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Sochua in legal limbo

Outspoken opposition lawmaker Mu Sochua could remain without her
parliamentary immunity for up to five years, according to a leaked
letter from the Ministry of Justice, drawing criticisms from legal
experts who say her immunity should have been restored already.
SRP lawmaker Mu Sochua (left) speaks during a press conference in Phnom Penh in January. Photo by: Sovan Philong
a January 28 letter to the National Assembly, Long Phol, a secretary of
state at the Ministry of Justice, stated that Mu Sochua could have her
immunity restored in two ways.
She can either lodge a request
with the Appeal Court a year after her punishment is completed, or wait
for the immunity to be restored automatically, five years after the
completion of her punishment.
“The restoration of lawmaker Mu
Sochua’s immunity depends on the consideration of the parliament
conforming to the consciousness of the law on lawmaker’s conditions,
parliament’s internal order and the penal procedure code,” read the
letter, a copy of which was obtained yesterday by The Post.
Mu Sochua’s immunity was suspended in 2009 to allow her prosecution in a defamation case brought by Prime Minister Hun Sen.
highly publicised legal battle with the premier started in April of
that year, when she filed a defamation suit against him in relation to
comments he allegedly made about her during a speech in Kampot province.
premier countersued and the court ruled against her, ordering her to
pay 16.5 million riels (US$4,084) in fines and compensation.
Mu Sochua refused to pay – saying she was willing to go to jail if
necessary – the court issued an order authorising the docking of her
salary for four months.
The entire amount was eventually paid off by this method in November.
contacted today, Mu Sochua said that she did not understand the
contents of the letter, a copy of which she received from the National
“I looked at the law and I let legal experts look at, and they do not know how to explain it,” she said.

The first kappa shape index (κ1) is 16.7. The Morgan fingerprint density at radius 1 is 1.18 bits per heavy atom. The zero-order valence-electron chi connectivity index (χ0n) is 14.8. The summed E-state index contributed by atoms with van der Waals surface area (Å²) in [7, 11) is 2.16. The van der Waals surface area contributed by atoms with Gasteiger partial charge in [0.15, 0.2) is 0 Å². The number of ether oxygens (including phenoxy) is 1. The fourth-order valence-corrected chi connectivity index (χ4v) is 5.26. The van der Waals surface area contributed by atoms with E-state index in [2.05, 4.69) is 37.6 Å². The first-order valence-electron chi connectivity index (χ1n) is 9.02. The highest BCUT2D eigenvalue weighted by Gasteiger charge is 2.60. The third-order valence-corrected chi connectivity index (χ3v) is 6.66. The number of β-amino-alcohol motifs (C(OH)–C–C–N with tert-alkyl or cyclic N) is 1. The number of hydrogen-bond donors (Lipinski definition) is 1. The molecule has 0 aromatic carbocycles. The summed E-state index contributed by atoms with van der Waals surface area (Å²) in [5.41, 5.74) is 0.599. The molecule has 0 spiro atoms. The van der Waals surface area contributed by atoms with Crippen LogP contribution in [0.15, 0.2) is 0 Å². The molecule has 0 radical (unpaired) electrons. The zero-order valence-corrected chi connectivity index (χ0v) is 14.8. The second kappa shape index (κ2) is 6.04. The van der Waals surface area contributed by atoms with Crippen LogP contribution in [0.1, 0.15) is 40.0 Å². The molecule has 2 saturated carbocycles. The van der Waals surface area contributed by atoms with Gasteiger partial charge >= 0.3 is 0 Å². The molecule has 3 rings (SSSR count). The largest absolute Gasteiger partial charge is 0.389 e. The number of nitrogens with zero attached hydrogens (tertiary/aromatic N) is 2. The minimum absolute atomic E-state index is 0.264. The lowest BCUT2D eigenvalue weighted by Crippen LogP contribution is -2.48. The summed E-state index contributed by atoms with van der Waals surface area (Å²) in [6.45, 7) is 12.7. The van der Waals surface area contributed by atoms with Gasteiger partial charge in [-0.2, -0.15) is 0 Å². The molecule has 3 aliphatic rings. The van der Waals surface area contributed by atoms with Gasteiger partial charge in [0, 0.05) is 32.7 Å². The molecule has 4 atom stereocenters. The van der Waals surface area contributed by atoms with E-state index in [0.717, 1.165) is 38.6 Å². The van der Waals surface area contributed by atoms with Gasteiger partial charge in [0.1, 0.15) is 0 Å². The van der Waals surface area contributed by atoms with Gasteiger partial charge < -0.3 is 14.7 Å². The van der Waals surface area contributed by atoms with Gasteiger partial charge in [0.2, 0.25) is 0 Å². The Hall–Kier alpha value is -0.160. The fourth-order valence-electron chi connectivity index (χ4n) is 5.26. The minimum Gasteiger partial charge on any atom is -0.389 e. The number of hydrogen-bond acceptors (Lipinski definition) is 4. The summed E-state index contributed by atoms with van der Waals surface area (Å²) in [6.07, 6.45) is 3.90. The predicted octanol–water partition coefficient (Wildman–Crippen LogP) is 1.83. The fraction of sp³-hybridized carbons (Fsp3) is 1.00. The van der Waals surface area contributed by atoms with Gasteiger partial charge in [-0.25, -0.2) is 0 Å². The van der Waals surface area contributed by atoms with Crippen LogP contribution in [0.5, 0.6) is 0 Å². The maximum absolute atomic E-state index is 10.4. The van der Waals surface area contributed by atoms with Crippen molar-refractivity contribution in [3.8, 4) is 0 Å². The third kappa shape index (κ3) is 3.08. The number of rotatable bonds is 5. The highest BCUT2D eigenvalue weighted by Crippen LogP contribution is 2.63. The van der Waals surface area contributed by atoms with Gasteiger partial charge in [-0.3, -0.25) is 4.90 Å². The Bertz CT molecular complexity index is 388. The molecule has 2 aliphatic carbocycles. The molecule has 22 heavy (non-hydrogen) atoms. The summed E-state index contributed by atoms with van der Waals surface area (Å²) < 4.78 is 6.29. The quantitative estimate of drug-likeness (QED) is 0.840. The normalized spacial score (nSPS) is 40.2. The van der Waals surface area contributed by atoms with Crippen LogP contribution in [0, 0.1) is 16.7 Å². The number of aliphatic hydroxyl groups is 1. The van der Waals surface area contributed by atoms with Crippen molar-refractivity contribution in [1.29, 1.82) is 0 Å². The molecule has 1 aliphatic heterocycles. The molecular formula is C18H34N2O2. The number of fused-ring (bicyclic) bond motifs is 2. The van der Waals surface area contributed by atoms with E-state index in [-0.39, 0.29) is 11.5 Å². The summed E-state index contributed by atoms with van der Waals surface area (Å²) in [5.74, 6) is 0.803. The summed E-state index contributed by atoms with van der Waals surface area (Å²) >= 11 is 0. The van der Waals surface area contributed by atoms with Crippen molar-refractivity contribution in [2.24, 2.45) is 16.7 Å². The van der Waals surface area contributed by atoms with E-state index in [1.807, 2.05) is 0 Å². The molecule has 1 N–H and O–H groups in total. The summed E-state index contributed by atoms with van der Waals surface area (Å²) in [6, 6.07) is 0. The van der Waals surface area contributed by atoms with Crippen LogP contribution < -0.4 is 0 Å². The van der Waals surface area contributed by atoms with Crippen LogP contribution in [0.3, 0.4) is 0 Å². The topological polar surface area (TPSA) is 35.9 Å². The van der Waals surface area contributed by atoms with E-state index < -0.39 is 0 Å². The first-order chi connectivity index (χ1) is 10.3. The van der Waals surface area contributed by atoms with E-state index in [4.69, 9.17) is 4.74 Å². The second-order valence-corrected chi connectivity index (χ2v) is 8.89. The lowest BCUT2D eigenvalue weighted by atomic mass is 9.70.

“The court convicted like this, unjustly like this, and the law is vague like this, I don’t know what more to do.”
Sam Oeun, executive director of the Cambodian Defenders Project, said
that there was no legal reason for Mu Sochua to wait for the
restoration of her immunity since she had paid her fines in full.
“If punishment was completed, restore her immunity,” Sok Sam Oeun said.
Sok Sam Oeun drew a comparison with somebody jailed for five years for a crime.
said that person would not need to request release, since they would be
released automatically at the completion of their term.
“I don’t know, I don’t understand,” he added.
Chhaya, executive director of the Khmer Institute for Democracy, agreed
that if the court has docked her salary already, her immunity must be
restored immediately.
“There has never been anyone whose immunity has been lifted and delayed one year or five years,” he said.
Yeap, a senior lawmaker for the Cambodian People’s Party, said Mu
Sochua’s case was minor and that her immunity would be restored in
November 2011, a year after the completion of her punishment. He added
that the delay was in conformity with the law.
Phnom Penh Post
Categories: Local News, Politic
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